New York City's Mayor Is A Geek At Heart

Did you know Mayor Michael Bloomberg has an engineering degree and built a ham radio as a child? The mayor talks about his passion for science and how it shapes the way he thinks. He also discusses plans for an applied sciences campus in New York and potential spin-offs from the project.

Copyright © 2012 NPR. For personal, noncommercial use only. See Terms of Use. For other uses, prior permission required.

IRA FLATOW, HOST:

This is SCIENCE FRIDAY. I'm Ira Flatow. We're under the whale, broadcasting from the Milstein Hall of Ocean Life at the American Museum of Natural History in New York. My next guest is at the helm of the most competitive city in the world. His job has been described as the second-toughest in America, after the presidency, I guess.

Michael Bloomberg is in his third...

MAYOR MICHAEL BLOOMBERG: Let me interrupt. This is a true story. John Lindsay said he had the second-toughest job in the world, and this is true. Ronald Reagan said the way he does it, it is.

(SOUNDBITE OF LAUGHTER)

BLOOMBERG: True story.

FLATOW: There you have it.

BLOOMBERG: Now you know.

FLATOW: Yeah, Michael Bloomberg is in his third term as mayor of New York, and he's behind the city's smoking ban, the bike lanes, and an effort to plant a million trees. But you've already heard these things about his honor many times.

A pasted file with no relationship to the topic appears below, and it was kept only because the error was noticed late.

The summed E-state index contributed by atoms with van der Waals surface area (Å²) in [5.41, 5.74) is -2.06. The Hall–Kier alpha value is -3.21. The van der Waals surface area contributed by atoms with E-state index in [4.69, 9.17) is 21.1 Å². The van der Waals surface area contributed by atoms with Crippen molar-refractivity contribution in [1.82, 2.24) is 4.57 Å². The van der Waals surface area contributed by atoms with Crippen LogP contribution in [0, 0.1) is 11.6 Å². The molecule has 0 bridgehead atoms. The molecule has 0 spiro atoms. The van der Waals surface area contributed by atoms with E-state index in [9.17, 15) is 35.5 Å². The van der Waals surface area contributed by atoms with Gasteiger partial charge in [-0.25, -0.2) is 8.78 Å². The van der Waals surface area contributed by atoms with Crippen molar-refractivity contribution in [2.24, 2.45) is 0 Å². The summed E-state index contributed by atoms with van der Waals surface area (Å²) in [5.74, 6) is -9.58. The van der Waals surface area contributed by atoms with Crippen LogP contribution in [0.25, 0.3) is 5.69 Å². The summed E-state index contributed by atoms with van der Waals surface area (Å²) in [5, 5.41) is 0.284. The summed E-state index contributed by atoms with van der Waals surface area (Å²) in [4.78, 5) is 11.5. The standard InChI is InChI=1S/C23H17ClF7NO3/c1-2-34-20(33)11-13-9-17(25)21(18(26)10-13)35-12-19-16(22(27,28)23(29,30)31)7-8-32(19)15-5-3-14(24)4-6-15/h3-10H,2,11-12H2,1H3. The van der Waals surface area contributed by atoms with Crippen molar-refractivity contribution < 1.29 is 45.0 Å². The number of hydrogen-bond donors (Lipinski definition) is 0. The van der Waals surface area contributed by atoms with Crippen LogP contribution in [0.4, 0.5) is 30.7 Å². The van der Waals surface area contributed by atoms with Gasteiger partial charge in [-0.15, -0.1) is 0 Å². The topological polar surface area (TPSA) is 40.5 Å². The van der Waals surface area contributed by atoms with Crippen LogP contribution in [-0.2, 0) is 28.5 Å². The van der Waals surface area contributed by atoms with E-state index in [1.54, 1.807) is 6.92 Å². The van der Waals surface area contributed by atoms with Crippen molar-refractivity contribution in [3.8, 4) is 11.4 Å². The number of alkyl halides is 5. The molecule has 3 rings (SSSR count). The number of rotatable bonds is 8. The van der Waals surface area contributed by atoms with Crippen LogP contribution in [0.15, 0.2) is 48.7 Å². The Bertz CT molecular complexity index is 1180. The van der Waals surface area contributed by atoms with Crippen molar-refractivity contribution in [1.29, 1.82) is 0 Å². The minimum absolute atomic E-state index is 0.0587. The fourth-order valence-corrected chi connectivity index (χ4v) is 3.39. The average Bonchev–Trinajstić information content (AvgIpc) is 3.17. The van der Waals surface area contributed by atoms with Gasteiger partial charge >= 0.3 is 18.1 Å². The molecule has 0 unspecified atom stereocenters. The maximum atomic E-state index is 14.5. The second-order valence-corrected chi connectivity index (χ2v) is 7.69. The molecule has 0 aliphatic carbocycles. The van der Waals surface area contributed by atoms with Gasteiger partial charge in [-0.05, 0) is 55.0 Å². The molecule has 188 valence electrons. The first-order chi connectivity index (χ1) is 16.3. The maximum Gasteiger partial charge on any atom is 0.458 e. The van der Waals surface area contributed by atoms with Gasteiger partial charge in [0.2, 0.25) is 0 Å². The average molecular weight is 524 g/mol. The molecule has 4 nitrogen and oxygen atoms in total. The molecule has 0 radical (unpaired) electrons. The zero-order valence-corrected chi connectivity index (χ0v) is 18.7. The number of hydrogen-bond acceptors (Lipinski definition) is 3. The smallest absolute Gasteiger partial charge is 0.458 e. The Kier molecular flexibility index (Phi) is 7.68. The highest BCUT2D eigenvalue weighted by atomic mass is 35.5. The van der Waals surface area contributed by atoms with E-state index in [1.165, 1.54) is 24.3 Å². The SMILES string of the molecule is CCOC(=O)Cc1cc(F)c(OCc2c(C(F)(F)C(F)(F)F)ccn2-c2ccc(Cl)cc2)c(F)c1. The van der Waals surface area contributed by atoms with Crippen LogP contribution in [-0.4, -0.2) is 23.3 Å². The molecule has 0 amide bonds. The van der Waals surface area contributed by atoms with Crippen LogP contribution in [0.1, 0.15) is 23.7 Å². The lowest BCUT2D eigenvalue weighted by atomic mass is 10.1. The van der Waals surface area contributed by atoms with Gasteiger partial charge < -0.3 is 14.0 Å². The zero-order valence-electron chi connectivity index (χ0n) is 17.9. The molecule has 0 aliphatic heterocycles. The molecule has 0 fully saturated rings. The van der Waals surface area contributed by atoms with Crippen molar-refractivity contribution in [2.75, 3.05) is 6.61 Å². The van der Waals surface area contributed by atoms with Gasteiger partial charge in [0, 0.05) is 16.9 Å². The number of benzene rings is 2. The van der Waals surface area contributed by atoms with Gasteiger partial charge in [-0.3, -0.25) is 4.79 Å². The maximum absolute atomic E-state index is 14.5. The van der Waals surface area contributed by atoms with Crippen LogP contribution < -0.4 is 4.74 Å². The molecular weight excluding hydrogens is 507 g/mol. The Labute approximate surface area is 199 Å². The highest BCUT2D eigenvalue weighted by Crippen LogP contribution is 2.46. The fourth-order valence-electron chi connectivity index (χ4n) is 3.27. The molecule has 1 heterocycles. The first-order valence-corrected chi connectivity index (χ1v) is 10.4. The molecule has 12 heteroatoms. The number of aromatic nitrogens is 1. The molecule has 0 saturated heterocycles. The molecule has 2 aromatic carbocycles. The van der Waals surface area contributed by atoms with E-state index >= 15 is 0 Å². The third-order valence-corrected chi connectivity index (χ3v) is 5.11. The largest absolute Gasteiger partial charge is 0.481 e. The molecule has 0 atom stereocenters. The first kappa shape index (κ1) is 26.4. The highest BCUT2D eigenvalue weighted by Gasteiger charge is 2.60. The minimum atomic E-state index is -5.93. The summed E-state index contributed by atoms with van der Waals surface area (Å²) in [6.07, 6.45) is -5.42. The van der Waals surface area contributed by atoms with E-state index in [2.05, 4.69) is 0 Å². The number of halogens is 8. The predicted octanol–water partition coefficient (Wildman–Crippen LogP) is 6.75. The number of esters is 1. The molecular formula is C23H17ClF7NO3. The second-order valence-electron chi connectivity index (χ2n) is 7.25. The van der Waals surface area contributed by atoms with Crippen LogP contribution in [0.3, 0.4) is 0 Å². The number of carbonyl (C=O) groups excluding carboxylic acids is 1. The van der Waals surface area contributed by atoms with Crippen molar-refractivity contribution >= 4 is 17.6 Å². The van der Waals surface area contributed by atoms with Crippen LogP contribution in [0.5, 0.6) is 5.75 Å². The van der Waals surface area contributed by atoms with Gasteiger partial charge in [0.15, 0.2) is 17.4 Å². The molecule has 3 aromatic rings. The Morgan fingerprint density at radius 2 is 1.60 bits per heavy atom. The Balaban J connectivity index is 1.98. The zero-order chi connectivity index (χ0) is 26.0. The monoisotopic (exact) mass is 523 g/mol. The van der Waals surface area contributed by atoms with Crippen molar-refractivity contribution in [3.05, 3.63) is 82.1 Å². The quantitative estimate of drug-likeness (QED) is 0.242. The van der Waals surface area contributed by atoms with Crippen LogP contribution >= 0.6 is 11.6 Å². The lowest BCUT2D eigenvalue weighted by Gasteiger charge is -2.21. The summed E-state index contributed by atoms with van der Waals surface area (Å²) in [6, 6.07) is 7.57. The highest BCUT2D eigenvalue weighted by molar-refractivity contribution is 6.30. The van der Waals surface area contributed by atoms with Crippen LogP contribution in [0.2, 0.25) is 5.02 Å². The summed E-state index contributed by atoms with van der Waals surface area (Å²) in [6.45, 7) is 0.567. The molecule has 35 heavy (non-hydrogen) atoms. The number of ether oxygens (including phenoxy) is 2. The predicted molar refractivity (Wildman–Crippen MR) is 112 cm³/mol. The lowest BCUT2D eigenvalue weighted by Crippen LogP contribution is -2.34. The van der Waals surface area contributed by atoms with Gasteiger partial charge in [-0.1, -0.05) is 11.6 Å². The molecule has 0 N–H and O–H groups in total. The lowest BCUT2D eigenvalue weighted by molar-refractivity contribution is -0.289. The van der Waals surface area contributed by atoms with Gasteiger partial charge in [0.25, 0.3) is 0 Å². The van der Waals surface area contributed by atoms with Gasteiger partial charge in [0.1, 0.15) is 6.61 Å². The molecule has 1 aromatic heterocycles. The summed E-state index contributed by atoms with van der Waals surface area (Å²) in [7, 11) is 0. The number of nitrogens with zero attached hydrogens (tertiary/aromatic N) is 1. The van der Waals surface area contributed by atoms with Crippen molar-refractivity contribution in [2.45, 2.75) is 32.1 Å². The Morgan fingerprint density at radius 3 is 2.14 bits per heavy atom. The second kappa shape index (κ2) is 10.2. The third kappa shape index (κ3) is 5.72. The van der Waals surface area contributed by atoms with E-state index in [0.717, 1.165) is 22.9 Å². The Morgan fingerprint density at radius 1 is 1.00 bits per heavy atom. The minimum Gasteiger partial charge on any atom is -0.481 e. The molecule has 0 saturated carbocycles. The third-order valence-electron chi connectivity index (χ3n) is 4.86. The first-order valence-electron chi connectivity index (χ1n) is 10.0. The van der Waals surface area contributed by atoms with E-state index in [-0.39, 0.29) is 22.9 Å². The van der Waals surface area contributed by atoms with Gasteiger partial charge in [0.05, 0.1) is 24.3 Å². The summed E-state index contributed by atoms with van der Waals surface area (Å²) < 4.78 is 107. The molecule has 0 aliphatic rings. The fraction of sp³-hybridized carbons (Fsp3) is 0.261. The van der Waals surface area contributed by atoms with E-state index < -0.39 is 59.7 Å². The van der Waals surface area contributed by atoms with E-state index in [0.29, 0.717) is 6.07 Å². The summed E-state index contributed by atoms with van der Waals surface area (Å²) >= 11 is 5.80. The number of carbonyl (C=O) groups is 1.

(SOUNDBITE OF APPLAUSE)

FLATOW: But there's a side to the mayor we want to talk about tonight, and that is sort of the geeky side of Mayor Bloomberg, which you probably don't know much about. He's an electrical engineer, has a degree in electrical engineering, correct?

BLOOMBERG: Well, I was an electrical engineering student, but none of my professors thought that I would ever be an electrical engineer, which is why I went to business school.

(SOUNDBITE OF LAUGHTER)

FLATOW: You tweeted that your New Year's resolution was to learn computer code.

BLOOMBERG: I didn't tweet that, but my staff did.

(SOUNDBITE OF LAUGHTER)

FLATOW: So we take that as a no?

BLOOMBERG: No, and in all fairness, I got a lot of applause for the million trees. Bette Midler is the one that deserves the credit. It was her idea. She has spearheaded raising the money for that. And I think we've planted about 600,000 of the million trees so far. But the great Ms. M. deserves the credit, she really does.

(SOUNDBITE OF APPLAUSE)